The spin-off Renumics GmbH uses machine learning methods to make Computer Aided Engineering more efficient and take the strain off computational engineers.
Crash tests are an expensive affair. In early development stages, collision experiments are therefore often replaced by computer simulations that can be performed thousands of times taking various influential factors into account. These simulations are usually based on computer-supported processes, on so-called Computer Aided Engineering (CAE). This concept centres on computational engineers who compile numerical models, thus assisting constructors in the analysis and optimisation of their designs. The crucial time and cost factors here are the many manual work steps involved. For example, computational engineers invest a considerable amount of time in routine activities such as pre-processing geometries and integrating data instead of being able to concentrate on modelling and analytical work, which is precisely where Renumics comes in. This KIT spin-off has developed a software with which CAE can be automated. In this context, machine learning methods help make simulations workflows considerably more efficient.
The Renumics founding team (left to right): Steffen Slavetinsky, Markus Stoll and Dr Stefan Suwelack.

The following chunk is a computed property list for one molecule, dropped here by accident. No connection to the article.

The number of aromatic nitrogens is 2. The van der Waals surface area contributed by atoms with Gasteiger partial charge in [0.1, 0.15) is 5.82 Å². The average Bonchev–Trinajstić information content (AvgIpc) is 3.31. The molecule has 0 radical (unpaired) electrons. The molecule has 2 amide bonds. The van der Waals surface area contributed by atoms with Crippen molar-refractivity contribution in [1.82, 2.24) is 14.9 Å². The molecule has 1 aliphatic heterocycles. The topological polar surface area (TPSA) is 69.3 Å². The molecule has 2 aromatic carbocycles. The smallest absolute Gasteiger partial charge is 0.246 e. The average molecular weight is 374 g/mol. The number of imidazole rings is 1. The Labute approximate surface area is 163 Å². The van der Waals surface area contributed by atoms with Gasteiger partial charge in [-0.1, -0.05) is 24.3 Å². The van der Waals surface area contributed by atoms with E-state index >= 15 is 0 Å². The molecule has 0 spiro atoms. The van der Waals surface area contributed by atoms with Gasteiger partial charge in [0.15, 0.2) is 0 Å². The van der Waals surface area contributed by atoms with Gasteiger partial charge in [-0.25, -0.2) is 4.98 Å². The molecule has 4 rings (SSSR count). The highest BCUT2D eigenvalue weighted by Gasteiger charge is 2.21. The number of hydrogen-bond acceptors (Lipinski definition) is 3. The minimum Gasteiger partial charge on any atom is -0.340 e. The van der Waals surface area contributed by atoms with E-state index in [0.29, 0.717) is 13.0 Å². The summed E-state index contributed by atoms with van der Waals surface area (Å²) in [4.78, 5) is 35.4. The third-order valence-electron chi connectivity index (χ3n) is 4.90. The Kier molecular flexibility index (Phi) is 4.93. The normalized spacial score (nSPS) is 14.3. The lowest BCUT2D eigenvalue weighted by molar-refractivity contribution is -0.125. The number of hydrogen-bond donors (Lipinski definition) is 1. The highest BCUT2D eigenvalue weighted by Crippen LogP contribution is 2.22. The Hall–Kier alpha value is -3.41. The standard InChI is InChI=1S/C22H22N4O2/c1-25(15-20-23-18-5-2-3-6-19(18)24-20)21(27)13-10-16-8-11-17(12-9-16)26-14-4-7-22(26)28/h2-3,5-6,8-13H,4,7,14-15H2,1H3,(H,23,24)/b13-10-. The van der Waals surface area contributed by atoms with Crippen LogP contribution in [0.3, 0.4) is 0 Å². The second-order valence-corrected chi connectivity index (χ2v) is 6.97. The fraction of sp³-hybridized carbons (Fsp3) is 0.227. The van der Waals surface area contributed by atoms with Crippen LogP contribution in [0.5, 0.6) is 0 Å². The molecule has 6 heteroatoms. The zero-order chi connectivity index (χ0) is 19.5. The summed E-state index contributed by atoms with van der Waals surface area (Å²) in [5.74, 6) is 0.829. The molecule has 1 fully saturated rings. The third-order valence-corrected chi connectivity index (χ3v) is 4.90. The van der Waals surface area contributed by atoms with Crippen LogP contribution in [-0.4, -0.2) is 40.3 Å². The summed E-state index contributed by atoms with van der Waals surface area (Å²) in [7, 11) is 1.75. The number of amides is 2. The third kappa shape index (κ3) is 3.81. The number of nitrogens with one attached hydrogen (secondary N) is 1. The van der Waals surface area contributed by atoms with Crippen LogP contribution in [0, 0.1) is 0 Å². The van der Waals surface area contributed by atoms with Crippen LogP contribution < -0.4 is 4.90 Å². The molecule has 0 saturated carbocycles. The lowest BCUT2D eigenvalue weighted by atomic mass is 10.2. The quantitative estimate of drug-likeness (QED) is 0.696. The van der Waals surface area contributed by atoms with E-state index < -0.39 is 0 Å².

The company Lightrig GmbH develops a software that allows its users to manipulate the lighting of virtual objects in visualisation and animation by means of comfortable inputs. It is used especially in film, TV and media production. Not only does it facilitate the consistent, credible lighting of virtual objects, it also helps implement design specifications in a harmonious manner. We have interviewed the Lightrig team on their idea, the foundation of their company and their future perspective.
An example visualisation of light transport using Lightrig (source: Lightrig)
The company Falquez, Pantle und Pritz GbR offers software-as-a-service for flow and noise prognoses in technical device development. With the help of the cloud-based platform NUBERISIM, complex high performance simulations can be driven and operated easily via browser. Therefore, potential sources of noise are found as early as product development and measures for noise minimization can be taken early on. In an interview, we asked Dr. Iris Pantle about the idea, the startup time, and the future prospects.
Team of NUBERISIM (f.l.): Balazs Pritz, Iris Pantle, Carlos Falquez (Source: KIT / Markus Breig)